From the Planes You’ve (Probably) Never Heard Of Department of Aviation History, this is the Grumman AF Guardian.

The hunter-killer team: AF-2W in the foreground with ventral radome, and AF-2S in the background. (US Navy photo)


The submarine gained prominence as a serious menace to shipping during WWI. The Germans in particular operated a fleet of U-boats that strangled trade to England and her allies, and harassed shipping of all kinds. To fight the scourge of the U-boat, the combatants started to employ aircraft for the first time, but their role was mostly limited to patrol, forcing the submarines to submerge and hide to avoid attack from surface ships. During WWII, advances were made in airborne radar and the use of the magnetic anomaly detector (MAD) to locate submarines, and the US even produced a homing torpedo that could be dropped from an aircraft. Thirty-seven submarines were sunk in this way. These new aerial countermeasures were relatively successful, but the radars and weapons were adapted to existing aircraft. The purpose-built antisubmarine warfare (ASW) aircraft had yet to be created. That all changed in 1945, but not with just one aircraft.

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AF-2S restored in the livery of Antisubmarine Squadron VS-25. This aircraft is now on display at the National Naval Aviation Museum. (US Navy photo)


The problem faced by aircraft designers in late WWII was that the equipment and ordnance necessary for finding and destroying submarines added up to quite a payload. Any aircraft big enough to carry the load by itself would have to be quite large, and the first attempt at an all-in-one ASW aircraft was the twin-engine Grumman XTB2F. By the time the project reached mockup, it was clear that the airplane would be too large to operate from Essex-class carriers and the project was abandoned. Next, Grumman considered a modified F7F Tigercat called the XTSF, but that was also deemed too big even for the larger Midway-class carriers. Then Grumman engineers came up with a breakthough idea: if one aircraft was too large, why not make two aircraft and share the load? The first aircraft would act as the hunter, equipped with a radar, while the second aircraft would act as the killer, armed with rockets, bombs, torpedoes or depth charges. Destroying submarines would now be a team effort.

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The second U.S. Navy Grumman AF-2W Guardian, BuNo 123091 (US Navy photo)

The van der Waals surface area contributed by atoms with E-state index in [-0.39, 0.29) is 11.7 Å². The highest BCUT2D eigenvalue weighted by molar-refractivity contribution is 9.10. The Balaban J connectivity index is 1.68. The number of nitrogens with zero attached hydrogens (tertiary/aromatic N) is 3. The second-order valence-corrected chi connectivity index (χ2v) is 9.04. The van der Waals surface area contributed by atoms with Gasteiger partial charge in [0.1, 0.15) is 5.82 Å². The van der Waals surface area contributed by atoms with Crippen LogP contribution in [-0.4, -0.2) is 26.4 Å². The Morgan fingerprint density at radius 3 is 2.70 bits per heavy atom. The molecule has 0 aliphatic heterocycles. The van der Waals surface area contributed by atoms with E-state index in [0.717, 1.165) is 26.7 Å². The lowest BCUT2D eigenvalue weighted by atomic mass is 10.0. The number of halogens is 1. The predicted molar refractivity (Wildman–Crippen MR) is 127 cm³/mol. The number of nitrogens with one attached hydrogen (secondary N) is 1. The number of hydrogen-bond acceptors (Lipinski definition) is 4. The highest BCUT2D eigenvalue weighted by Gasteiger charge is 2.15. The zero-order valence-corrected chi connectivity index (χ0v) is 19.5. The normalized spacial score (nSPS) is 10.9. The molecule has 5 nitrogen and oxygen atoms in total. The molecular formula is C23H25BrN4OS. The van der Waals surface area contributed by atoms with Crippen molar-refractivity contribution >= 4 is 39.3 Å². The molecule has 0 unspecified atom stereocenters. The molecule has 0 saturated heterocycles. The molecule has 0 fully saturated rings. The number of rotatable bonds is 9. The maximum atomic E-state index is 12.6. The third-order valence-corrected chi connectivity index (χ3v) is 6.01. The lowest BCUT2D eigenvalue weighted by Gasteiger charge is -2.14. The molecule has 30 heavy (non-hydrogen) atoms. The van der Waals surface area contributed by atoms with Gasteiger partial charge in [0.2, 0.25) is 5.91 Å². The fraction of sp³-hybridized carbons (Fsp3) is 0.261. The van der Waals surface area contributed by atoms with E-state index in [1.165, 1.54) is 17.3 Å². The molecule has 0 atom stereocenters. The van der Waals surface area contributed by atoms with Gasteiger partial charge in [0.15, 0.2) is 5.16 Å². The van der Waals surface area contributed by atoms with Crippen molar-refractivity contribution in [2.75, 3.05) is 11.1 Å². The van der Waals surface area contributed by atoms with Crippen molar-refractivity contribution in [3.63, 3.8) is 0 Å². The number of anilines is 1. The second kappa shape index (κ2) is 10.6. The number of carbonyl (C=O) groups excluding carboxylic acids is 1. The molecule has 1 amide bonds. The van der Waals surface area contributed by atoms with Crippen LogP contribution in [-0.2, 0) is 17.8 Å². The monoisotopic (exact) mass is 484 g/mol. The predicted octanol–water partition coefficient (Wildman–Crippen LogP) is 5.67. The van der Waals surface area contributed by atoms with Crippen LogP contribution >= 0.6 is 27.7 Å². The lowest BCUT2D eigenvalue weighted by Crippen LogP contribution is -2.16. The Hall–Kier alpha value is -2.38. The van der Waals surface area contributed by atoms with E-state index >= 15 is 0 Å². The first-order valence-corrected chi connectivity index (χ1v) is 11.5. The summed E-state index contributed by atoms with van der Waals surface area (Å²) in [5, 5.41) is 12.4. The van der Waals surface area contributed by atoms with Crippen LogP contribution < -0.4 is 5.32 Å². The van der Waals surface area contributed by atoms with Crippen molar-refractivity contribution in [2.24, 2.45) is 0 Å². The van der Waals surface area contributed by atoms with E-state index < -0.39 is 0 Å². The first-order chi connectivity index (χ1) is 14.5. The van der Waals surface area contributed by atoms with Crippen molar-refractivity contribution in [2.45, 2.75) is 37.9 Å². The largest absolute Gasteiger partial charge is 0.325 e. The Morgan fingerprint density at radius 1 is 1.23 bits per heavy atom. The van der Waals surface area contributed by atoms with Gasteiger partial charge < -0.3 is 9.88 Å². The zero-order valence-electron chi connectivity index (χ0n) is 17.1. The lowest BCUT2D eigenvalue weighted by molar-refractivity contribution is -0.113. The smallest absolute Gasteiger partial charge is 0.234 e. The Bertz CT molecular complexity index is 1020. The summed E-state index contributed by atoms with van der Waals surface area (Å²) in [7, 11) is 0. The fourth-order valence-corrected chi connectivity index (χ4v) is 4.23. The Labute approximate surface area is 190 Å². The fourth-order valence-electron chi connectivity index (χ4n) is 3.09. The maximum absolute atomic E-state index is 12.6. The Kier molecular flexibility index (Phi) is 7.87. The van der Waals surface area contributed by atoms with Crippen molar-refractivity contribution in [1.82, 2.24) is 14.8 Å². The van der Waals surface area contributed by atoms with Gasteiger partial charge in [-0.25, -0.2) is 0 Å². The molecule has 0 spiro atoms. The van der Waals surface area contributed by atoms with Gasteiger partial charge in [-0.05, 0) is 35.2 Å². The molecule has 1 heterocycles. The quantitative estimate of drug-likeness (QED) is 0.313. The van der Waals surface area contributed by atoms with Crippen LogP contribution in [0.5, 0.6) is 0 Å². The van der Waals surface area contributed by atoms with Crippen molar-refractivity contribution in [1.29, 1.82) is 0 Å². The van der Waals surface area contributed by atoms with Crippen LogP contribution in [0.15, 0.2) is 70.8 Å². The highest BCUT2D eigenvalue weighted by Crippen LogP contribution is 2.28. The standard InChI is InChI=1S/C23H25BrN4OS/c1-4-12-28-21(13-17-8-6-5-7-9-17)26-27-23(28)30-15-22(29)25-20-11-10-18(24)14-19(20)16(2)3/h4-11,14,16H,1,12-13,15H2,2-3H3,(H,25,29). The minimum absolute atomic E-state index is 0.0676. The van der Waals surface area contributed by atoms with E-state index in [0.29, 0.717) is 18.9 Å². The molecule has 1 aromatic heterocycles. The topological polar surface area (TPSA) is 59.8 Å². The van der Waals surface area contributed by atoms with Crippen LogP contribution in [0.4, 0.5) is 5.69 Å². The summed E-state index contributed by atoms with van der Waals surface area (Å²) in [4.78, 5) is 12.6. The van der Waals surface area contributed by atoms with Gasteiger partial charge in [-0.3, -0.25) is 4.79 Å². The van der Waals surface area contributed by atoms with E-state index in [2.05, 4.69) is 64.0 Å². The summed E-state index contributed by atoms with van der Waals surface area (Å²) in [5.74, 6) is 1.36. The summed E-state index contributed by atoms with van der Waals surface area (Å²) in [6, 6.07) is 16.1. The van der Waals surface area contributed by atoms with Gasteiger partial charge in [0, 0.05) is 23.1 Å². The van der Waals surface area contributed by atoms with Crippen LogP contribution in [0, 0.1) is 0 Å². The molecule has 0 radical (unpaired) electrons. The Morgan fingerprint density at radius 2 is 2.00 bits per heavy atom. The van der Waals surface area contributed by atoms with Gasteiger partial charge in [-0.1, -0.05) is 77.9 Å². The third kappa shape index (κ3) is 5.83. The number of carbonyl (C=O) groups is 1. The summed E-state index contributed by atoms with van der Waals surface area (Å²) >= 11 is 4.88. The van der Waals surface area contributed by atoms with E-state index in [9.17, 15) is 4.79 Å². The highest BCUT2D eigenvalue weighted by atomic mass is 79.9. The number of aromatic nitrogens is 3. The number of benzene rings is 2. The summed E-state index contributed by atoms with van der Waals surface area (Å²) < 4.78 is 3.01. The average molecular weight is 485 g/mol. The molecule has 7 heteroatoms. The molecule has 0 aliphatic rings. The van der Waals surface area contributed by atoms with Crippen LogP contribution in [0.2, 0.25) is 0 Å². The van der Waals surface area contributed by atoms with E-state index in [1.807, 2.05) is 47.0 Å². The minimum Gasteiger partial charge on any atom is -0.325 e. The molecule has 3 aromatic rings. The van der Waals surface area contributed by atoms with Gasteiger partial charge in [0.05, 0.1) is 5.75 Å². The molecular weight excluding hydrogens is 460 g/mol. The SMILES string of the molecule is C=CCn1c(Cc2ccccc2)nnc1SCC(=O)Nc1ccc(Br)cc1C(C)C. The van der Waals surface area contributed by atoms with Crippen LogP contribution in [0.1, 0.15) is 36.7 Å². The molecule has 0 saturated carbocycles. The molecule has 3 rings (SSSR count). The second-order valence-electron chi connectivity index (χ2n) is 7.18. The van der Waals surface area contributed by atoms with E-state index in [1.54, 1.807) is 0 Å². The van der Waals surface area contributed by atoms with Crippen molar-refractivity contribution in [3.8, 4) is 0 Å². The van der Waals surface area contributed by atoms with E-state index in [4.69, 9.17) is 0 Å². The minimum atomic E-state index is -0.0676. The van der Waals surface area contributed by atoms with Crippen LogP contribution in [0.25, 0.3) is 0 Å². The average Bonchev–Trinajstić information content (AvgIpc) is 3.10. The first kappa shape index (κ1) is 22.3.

Grumman and the Navy settled on the XTB3F, an aircraft that began as an internal project by Grumman to produce a torpedo bomber. The hunter aircraft, designated the AF-2W, was unarmed, carried a crew of three and was equipped with a ventral radome housing an APS-20 radar and other electronic countermeasures. The killer aircraft, designated AF-2S, had a crew of four and was armed with high velocity rockets under the wings and a bomb bay that could hold 4,000 pounds of bombs, torpedoes or depth charges. Both were powered by a Pratt & Whitney R-2800-48W Double Wasp radial engine. Even though the workload was now split between two aircraft, the AF still tipped the scales as the largest single-propeller aircraft ever operated by the US Navy (it’s wingspan was 10 ft wider than the Douglas A-1 Skyraider, and the AF was a bit longer, but the Skyraider could carry twice the payload). The Guardian took its first flight in 1945 and entered service in 1950. A total of 389 aircraft were built, and in 1952 the AF-2W was upgraded by the addition of a MAD boom. This variant received the designation AF-3S.

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Two pairs of AF-2W and AF-2S Guardians from Antisubmarine Squadron VS-24 fly in formation over Norfolk, Virginia in 1951. (US Navy photo)


While the one-two punch of the AF proved the hunter-killer concept, it was clearly just an interim measure, and the Guardian was only in service for five years. Guardian teams saw action in the Korean War performing maritime patrol missions, but the handling characteristics were generally poor and it suffered a high accident rate. The hunter-killer team was replaced by 1955 with the Grumman S-2 Tracker, the Navy’s first dedicated ASW carrier aircraft that housed both the hunter and killer roles in a single airframe. After retirement from the Navy, five AFs were flown by Aero Union to fight forest fires until their retirement in 1978. Five Guardians remain today, all of them the AF-2S killer variant: two are still airworthy; one is housed at the National Naval Aviation Museum in Pensacola, Florida; one is on display at the Pima Air Museum in Tucson, Arizona; and the other is displayed at the Commemorative Air Force facility in Mesa, Arizona.

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